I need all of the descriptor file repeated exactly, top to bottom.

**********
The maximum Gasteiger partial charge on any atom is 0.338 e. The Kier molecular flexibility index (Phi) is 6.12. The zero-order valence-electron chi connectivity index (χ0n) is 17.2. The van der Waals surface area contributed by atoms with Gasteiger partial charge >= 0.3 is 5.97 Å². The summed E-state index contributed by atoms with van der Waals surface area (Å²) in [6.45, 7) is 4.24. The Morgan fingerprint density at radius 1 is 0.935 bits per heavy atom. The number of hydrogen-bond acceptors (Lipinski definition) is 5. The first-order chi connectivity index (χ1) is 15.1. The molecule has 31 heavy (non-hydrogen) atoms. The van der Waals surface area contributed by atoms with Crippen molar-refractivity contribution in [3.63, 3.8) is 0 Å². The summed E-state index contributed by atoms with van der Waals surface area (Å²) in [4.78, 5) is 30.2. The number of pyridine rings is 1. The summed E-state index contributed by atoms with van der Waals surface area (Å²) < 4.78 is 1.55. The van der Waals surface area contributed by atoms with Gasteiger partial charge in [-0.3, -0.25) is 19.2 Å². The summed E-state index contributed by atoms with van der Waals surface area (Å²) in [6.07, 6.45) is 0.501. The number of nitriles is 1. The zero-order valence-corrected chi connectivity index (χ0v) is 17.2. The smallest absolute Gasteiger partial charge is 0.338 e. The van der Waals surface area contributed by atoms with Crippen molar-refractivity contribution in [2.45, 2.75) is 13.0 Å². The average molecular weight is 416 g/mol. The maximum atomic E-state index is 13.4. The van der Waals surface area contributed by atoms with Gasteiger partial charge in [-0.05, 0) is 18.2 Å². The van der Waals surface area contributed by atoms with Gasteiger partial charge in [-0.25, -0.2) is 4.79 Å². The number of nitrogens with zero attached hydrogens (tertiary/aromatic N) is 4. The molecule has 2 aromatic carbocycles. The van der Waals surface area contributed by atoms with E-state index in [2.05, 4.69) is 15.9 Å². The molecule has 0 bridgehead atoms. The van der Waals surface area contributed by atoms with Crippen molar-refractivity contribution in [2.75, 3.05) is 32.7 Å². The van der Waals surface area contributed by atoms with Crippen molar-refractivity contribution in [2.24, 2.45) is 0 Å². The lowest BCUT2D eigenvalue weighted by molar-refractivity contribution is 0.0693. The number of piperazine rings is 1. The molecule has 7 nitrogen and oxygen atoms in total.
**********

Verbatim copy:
The maximum Gasteiger partial charge on any atom is 0.338 e. The Kier molecular flexibility index (Phi) is 6.12. The zero-order valence-electron chi connectivity index (χ0n) is 17.2. The van der Waals surface area contributed by atoms with Gasteiger partial charge >= 0.3 is 5.97 Å². The summed E-state index contributed by atoms with van der Waals surface area (Å²) in [6.45, 7) is 4.24. The Morgan fingerprint density at radius 1 is 0.935 bits per heavy atom. The number of hydrogen-bond acceptors (Lipinski definition) is 5. The first-order chi connectivity index (χ1) is 15.1. The molecule has 31 heavy (non-hydrogen) atoms. The van der Waals surface area contributed by atoms with Crippen molar-refractivity contribution in [3.63, 3.8) is 0 Å². The summed E-state index contributed by atoms with van der Waals surface area (Å²) in [4.78, 5) is 30.2. The number of pyridine rings is 1. The summed E-state index contributed by atoms with van der Waals surface area (Å²) < 4.78 is 1.55. The van der Waals surface area contributed by atoms with Gasteiger partial charge in [-0.3, -0.25) is 19.2 Å². The summed E-state index contributed by atoms with van der Waals surface area (Å²) in [6.07, 6.45) is 0.501. The number of nitriles is 1. The zero-order valence-corrected chi connectivity index (χ0v) is 17.2. The smallest absolute Gasteiger partial charge is 0.338 e. The van der Waals surface area contributed by atoms with Crippen molar-refractivity contribution in [2.45, 2.75) is 13.0 Å². The average molecular weight is 416 g/mol. The maximum atomic E-state index is 13.4. The van der Waals surface area contributed by atoms with Gasteiger partial charge in [-0.05, 0) is 18.2 Å². The van der Waals surface area contributed by atoms with Gasteiger partial charge in [-0.25, -0.2) is 4.79 Å². The number of nitrogens with zero attached hydrogens (tertiary/aromatic N) is 4. The molecule has 2 aromatic carbocycles. The van der Waals surface area contributed by atoms with E-state index in [2.05, 4.69) is 15.9 Å². The molecule has 0 bridgehead atoms. The van der Waals surface area contributed by atoms with Crippen molar-refractivity contribution in [2.75, 3.05) is 32.7 Å². The van der Waals surface area contributed by atoms with Crippen molar-refractivity contribution in [2.24, 2.45) is 0 Å². The lowest BCUT2D eigenvalue weighted by molar-refractivity contribution is 0.0693. The number of piperazine rings is 1. The molecule has 7 nitrogen and oxygen atoms in total.